My son was already well into toddlerhood when I realized my mistake. I was at the first birthday party for my neighbors' daughter, stealing sips of wine between heroic saves of my wobbly walker, when I noticed nearly a dozen women there with children exactly my neighbors' daughter's age. What a coincidence, I noted, that they would all have children born within a few weeks of each other.
I didn't recognize any of these women and in all honesty didn't think many of them were an obvious friendship match for my neighbor, but their conversation quickly captured my interest. They casually launched into discussion on everything from when to start solid food to personal details on birth recovery. After a few minutes of eavesdropping, it became apparent that they all knew each other quite well, a possibility that hadn't immediately occurred to me because they were all so different from one another.
Having many thoughts on these subjects myself and long wishing to have an outlet to explore them, I stood on the fringes feeding my son forkfuls of cake and listening in. I couldn't believe how easily they discussed these intimate topics.
As the first in my friend group to have a child, my conversations on babies usually happened at the end of a dinner party when, fueled by many glasses of wine and something akin to morbid curiosity, a girlfriend considering motherhood would ask in a hushed, confidential tone if labor was the most painful thing I had ever experienced or if it's true that you poop during delivery. While I never minded answering these questions — and in fact I was happy just to have an excuse to talk about my son's birth — I craved a two-way conversation on parenting, one that went beyond the extremes to address the everyday realities of having a newborn.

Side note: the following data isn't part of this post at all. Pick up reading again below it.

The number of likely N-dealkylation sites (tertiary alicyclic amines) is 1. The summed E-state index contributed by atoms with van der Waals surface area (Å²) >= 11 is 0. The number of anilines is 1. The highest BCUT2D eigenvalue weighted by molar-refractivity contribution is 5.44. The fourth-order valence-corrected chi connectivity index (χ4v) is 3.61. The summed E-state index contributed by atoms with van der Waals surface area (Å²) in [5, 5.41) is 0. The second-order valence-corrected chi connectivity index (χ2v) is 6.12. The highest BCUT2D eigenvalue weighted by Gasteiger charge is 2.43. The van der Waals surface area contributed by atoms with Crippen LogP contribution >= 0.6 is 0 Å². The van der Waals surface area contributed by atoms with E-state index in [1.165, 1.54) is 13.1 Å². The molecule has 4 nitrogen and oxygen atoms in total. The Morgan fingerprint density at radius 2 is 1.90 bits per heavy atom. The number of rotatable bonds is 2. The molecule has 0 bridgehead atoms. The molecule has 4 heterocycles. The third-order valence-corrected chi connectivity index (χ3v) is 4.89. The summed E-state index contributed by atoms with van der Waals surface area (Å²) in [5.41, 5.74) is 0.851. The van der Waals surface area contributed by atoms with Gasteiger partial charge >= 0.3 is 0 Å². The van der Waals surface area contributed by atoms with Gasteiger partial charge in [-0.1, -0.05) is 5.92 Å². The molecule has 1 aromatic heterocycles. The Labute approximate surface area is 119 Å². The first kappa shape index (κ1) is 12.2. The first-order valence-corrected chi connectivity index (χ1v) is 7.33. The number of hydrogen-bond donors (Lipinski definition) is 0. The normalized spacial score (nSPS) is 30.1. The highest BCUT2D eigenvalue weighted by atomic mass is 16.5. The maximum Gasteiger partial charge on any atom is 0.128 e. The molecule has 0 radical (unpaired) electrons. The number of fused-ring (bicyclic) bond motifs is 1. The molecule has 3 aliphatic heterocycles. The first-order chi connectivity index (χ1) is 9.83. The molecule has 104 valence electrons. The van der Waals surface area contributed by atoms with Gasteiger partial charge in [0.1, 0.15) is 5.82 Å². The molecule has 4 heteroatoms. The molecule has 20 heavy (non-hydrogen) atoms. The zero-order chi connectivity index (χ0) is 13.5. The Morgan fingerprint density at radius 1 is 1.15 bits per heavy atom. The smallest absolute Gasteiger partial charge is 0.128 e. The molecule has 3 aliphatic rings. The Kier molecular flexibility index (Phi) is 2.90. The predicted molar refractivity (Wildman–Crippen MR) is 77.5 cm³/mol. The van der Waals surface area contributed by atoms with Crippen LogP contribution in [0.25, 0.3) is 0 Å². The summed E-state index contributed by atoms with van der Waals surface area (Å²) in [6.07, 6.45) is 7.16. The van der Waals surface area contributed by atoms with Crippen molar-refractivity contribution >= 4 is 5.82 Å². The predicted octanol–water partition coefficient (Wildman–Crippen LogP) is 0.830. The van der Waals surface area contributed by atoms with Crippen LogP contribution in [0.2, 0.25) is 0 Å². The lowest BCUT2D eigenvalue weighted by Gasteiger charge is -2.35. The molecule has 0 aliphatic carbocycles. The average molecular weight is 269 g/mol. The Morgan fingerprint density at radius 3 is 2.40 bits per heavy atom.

The goal of a new moms group isn't to help you make lifelong best friends; it's to give you short-term allies.
As we said our farewells at the end of the party, my husband and I commented to our neighbors how impressed we were by all the baby friends they had made in just a year, to which they responded that these were all the mothers and babies from the wife's new moms group. Suddenly everything clicked. Not only did these women's unlikely intimate relationship make sense, but I finally understood the value of a new moms group.
When my son was born, I never gave any kind of support group a chance. I had a million excuses: the women were older/younger than me, they were obsessed with breastfeeding/bottle-feeding, they were too strange/cool. The list goes on. I was so concerned with the women being different from me that I isolated myself to my own detriment. The value of a new moms group isn't in meeting similar women; it's in meeting women who are different from you and therefore have unique experiences and expertise to offer on your one big commonality: new motherhood.
Now that I've been through it once, I appreciate that birth is profound, newborns will push you to your limit, and no mother is an emotional island. Reciprocal conversation with other people going through the same thing at the same time is necessary to process, heal from, and manage these monumental changes. All that to say that with my next child, you can be sure that I will be the most enthusiastic member of the local new moms group.